It's official: Our nation's airlines have been doing a better job of meeting schedules and generally pleasing their customers.
The Department of Transportation airline performance report for 1988 shows improvement by the industry as a whole in timekeeping (an arrival within 15 minutes of schedule is considered on time), along with a marked decline in passenger complaints lodged.
In 1987, 44,857 consumers complained about the airlines, according to the DOT. In 1988, that number dropped to 23,844, a reduction of 47%.
It could be argued that the traveling public is getting more tolerant. Or sympathetic. Or resigned to the seeming inevitability of hassles and snafus.
But I doubt it.
On the contrary, the public is getting less, not more, tolerant. Never have travelers been more aware of their rights or more strident in calling on the carriers to shape up.
Clearly, a less-demanding clientele is not the reason that the number of complaints is declining. The airlines really are managing to do a better job of serving their customers.
Continental is a good example. The Houston-based carrier was an industry leader of long standing in the number of times its passengers hollered "foul" about delays, lost baggage and shoddy flight service.
In 1987 Continental's file in the DOT bulged with more than 26 complaining letters for every 100,000 passengers carried. In 1988 that number fell to just under 12 per 100,000.
In December the ratio of gripes against Continental dropped to a shade more than three letters per 100,000 passengers.
That improvement, which the company promised a year ago, lifted Continental into a respectable position near the top of the 18 carriers covered by the report.
The DOT's log on Northwest shows the complaint ratio dropping to just more than six letters, and to fewer than two in December, down from 18 in 1987.
Coping With Mergers
It is no coincidence that Continental and Northwest were involved in mergers in the early part of the year. Their struggle to integrate acquisitions into their systems almost certainly contributed to their poor showing.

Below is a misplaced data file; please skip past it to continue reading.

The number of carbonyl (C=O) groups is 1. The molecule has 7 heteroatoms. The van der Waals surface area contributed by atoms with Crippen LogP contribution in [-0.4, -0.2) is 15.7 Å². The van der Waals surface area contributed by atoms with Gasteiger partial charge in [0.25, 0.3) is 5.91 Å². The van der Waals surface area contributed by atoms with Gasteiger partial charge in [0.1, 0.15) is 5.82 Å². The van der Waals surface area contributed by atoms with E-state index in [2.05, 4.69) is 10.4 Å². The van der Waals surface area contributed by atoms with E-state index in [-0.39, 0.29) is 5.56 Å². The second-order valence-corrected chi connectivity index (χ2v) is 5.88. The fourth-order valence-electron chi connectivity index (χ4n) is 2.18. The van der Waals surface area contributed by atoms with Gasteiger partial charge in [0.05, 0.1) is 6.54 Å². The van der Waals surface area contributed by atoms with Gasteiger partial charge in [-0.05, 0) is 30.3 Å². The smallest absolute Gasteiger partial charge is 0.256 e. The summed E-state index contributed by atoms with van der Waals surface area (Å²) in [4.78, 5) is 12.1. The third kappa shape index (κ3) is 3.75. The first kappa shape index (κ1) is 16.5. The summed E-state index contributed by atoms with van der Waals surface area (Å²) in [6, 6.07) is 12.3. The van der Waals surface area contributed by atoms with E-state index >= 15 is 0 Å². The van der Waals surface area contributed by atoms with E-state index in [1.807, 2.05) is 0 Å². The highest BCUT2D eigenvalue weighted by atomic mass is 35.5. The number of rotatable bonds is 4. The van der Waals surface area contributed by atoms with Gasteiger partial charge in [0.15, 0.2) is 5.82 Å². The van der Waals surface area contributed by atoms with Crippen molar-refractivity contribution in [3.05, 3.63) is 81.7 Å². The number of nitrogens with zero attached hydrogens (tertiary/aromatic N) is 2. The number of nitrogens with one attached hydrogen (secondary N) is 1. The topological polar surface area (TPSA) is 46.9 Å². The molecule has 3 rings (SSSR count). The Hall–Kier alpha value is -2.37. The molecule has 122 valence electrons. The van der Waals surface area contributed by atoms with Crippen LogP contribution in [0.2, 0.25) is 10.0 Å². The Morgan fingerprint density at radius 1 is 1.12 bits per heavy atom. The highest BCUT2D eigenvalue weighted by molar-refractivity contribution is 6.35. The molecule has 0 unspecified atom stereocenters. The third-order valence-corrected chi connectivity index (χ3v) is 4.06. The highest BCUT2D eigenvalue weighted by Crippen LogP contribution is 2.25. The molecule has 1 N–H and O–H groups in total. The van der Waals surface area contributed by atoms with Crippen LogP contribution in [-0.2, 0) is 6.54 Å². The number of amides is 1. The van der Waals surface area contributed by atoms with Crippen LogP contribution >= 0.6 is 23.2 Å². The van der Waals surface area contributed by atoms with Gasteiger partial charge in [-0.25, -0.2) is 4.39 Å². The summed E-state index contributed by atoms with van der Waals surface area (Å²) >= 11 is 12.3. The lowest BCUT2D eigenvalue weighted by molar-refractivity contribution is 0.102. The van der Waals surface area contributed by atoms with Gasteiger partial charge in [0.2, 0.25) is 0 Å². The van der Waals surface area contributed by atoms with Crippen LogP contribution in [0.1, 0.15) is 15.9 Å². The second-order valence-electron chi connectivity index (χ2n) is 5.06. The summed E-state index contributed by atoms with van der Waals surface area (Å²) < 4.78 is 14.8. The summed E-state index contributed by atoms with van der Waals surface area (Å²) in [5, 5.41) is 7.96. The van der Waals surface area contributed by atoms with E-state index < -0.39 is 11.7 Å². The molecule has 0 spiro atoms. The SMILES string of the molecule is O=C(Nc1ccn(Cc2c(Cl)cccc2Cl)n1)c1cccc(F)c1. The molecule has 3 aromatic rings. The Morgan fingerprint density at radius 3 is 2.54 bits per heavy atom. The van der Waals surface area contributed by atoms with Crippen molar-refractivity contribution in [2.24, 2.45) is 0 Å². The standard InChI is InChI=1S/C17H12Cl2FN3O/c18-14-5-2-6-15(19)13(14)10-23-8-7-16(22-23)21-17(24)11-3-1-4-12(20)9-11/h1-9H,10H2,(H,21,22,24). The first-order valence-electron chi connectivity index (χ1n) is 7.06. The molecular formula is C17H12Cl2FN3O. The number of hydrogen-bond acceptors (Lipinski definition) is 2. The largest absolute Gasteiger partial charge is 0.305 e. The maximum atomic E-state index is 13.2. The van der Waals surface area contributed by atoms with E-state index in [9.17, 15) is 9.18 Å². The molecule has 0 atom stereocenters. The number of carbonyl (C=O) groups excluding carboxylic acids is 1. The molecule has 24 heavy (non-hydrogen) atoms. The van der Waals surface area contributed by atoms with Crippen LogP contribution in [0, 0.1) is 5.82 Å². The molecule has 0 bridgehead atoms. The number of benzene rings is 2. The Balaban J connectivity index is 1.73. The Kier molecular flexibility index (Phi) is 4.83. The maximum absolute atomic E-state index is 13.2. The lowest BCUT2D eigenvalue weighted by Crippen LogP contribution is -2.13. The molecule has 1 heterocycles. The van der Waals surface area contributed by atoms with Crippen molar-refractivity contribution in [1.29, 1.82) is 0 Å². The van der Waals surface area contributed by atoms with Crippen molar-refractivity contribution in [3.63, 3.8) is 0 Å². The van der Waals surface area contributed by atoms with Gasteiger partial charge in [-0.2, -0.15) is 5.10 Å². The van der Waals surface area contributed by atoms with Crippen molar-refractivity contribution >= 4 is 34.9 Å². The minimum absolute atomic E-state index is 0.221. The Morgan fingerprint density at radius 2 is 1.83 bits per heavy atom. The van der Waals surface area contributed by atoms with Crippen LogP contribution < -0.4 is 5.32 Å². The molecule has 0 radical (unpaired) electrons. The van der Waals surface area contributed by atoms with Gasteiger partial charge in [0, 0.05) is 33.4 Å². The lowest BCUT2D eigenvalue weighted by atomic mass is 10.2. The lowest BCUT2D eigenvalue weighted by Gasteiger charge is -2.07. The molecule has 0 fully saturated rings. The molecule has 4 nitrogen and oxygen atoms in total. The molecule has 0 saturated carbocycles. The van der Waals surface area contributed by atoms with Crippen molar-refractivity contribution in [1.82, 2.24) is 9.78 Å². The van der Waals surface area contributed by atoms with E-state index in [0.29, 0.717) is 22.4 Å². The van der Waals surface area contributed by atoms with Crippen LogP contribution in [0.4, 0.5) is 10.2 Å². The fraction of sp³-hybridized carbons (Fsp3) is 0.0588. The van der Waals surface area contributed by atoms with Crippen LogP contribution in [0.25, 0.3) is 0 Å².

At about that time Continental was involved in assimilating People Express and Frontier. Minneapolis-based Northwest took over Republic and faced the same problems of maintaining passenger service standards while trying to satisfy the needs and concerns of employees with different seniority tables, different pay scales and different methods.
The industry's December figures are perhaps the most encouraging aspect of the DOT report. It's not normally a month in which the airlines expect to distinguish themselves, due to factors such as inclement weather and heavy holiday traffic.
On-time performance becomes almost impossible to maintain, and customers' demands tend to become extreme.
To wit: At Los Angeles International Airport a couple of days before Christmas, while waiting to meet my son coming home from school, I watched a woman at an American Airlines gate insist that she had been assured she would be permitted to take on board the package she was carrying.
The package must have been at least six feet high, maybe a foot deep and two feet across, maybe the biggest present I've ever seen. Believe it or not, it was gift-wrapped and had a large bow on the front.
What it needed was a place in the luggage compartment. But the woman would have none of that. It was fragile; the wrapping would get soiled and torn, and the bow lost.
The woman spent 10 minutes (while others waited in line) arguing with the counter agent that the thing--whatever it was--simply had to go with her into the passenger compartment.
Common sense should have told her there simply was no place other than the luggage bay that this object could be stored.
Her demand was unreasonable, and was made at a time when the volume of passenger traffic was high, with airline employees under heavier pressure than usual. It was the kind of situation out of which complaints arise.
You might consider it bad news that Pan Am (with four complaints per 100,000 customers) and TWA (with three) were the worst on the list in December. In fact, it's kind of good news; in the same month of 1987 complaints against those two were three times higher.
In schedule keeping, the on-time average ran at better than 70% over the year. Final December figures are not yet known, and will reflect weather-related delays. But there is a trend toward improvement within the industry that not even the winter snows will reverse.
Three airlines, Southwest (86.1%), America West (85.7%) and American (83.3%), have maintained a better than 80% on-time standard since the DOT started keeping these statistics 14 months ago.
Much remains to be done. Airline service is not yet up to a standard with which anybody can feel totally comfortable.
The difference, it seems, is that since consumers started making their feelings known, and since Congress started making noises about re-regulating the industry, the airlines are beginning to do something about it.